By MALCOM FABIYI
If Nigerians choose to do so, by the International Day of Literacy on September 8, 2012 we can collectively ensure that Nigeria’s educational system will be firmly placed on a path to recovery. All that is needed is the removal of four words from our constitution, just four words!
There has been a steady erosion of the Nigerian educational system for the last 4 decades.
Standards have fallen, and access to education is being priced out of the reach of the ordinary Nigerian. The public school system which has served our nation creditably, and to which majority of Nigerians born before 1990 owe their education is in rapid decline.
At the core of the rot in the Nigerian Educational Systems is the inadequacy of funding for education. Adequate funding will pay for excellent teachers, support the building of schools, fund the stocking of libraries with relevant and topical books, and cover tuition fees for students. The decay will be accelerated if the Nigerian educational system suffers reduced funding or the complete elimination of funding.
Article 18 of the 1999 constitution details the educational objectives of the Nigerian nation. It is a brief section and it says inter alia:
18 (3) Government shall strive to eradicate illiteracy and to this end Government shall as and when practicable provide
18 (3) (a) free, compulsory and universal primary education
18 (3) (b) free secondary education
18 (3) (c) free university education and
18 (3) (d) free adult literacy program
The problems in the Nigerian educational sector are caused by the single discretionary clause in Article 18 (3) which says “Government shall as and when practicable.” This clause allows Governments to opt out of funding education or to reduce education related funding by simply claiming it is not “practicable” to do so.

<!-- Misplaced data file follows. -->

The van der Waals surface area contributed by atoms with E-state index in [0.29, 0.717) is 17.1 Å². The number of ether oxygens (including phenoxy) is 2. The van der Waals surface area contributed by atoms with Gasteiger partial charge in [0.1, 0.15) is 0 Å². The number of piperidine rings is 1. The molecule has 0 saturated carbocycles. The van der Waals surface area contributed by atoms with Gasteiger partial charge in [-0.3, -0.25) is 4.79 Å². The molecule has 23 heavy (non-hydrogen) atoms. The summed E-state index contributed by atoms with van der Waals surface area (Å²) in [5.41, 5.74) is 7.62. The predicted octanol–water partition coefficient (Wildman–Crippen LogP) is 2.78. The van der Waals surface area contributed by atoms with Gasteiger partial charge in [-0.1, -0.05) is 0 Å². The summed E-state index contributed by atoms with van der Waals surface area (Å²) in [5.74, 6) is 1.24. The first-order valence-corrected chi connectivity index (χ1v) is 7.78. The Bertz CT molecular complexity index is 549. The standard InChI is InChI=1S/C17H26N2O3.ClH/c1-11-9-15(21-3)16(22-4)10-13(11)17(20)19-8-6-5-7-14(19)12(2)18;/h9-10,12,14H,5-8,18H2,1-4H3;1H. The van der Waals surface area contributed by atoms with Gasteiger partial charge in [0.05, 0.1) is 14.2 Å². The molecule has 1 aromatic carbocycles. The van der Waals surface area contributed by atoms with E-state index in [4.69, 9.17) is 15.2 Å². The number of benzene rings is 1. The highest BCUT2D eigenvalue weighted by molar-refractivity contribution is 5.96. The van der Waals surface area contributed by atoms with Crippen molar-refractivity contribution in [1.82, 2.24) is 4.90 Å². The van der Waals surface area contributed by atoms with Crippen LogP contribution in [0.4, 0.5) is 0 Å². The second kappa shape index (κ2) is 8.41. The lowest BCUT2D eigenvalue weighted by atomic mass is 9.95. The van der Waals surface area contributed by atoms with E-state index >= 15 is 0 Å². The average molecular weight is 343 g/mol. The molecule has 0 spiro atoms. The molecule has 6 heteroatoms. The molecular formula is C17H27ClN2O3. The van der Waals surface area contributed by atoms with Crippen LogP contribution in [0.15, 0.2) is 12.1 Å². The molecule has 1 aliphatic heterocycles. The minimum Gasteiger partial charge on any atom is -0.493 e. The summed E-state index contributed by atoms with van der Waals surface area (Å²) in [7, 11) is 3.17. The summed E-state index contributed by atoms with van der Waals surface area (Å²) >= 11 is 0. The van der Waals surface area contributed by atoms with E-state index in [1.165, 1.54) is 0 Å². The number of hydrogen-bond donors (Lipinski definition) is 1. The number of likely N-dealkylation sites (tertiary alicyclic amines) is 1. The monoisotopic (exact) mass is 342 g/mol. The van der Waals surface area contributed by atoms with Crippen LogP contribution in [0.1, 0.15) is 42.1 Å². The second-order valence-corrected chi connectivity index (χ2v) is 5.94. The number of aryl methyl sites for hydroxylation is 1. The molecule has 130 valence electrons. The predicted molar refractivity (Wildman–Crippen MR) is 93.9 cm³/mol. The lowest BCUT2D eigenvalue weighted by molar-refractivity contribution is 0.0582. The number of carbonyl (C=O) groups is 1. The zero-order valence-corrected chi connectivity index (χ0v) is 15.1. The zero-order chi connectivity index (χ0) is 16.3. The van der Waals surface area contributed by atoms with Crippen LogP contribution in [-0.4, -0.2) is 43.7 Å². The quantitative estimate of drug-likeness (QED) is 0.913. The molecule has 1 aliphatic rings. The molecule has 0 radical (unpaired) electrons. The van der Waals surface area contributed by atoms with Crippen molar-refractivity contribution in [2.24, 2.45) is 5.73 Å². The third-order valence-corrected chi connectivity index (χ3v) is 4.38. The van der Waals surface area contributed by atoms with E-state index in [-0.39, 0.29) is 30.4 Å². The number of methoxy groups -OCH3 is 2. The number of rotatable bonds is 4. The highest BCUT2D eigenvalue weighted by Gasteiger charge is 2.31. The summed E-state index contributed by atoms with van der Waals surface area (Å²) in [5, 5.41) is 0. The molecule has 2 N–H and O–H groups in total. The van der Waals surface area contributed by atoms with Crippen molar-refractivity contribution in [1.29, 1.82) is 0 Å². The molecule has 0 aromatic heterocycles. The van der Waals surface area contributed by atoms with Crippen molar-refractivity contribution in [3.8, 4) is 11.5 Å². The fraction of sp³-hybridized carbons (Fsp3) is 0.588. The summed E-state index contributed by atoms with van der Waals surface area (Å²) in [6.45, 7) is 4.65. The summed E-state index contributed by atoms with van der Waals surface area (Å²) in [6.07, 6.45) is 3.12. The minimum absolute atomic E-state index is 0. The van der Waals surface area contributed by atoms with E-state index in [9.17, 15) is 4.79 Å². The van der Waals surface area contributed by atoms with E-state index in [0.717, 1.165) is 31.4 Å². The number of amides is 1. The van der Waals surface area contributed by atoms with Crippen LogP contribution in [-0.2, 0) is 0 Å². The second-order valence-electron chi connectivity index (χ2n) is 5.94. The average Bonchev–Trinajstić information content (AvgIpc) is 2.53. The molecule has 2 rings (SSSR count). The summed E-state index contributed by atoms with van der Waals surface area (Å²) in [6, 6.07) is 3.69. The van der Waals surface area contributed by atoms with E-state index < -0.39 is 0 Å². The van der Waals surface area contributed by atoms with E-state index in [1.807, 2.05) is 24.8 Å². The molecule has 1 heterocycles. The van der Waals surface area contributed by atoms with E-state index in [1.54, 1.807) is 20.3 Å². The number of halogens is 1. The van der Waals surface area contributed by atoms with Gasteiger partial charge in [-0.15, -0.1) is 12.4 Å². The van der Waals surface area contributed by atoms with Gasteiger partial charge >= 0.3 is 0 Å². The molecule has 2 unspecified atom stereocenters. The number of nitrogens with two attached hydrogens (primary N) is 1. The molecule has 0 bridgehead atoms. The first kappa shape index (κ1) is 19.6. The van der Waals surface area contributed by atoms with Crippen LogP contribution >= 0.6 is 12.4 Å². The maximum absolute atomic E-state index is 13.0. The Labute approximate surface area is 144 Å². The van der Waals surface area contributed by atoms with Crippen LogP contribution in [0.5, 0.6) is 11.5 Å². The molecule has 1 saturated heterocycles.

Whatever our political views are, all Nigerians should be united in the belief that the adequate funding of public education should not be left to the whims or caprices of politicians whose children do not attend the public school system and whose priorities begin and end with the feathering of their own nests. To guarantee the future of our nation and our children we must enshrine the principle of education rights in the Nigerian constitution and charge our elected officials to enforce that task.
The discretionary clause “as and when practicable” needs to be removed from the constitution and Article 18 (3) should be amended to read “Government shall strive to eradicate illiteracy and to this end Government shall provide (a) free, compulsory and universal primary education (b) free secondary education (c) free university education and (d) free adult literacy program.”
It is within our power to make this happen. We can finally put our National and State assembles to work for the Nigerian people by agitating for this constitutional amendment to be made immediately. Education is fundamental to the eradication of ignorance and poverty, and essential for National development.
This is what we must do:
1. Table a demand for a constitutional amendment to the National Assembly
2. Develop a coalition of institutions, organizations and agencies committed to education access rights in Nigeria
3. Generate 1 million signatures from Nigerians in support of a constitutional amendment to guarantee educational funding and free education at all levels
4. Join the Save Education in Nigeria Today (SENT) movement on Facebook, start your own allied group and participate in the signature drive effort
5. Occupy, Organize & Mobilize until the goal is achieved.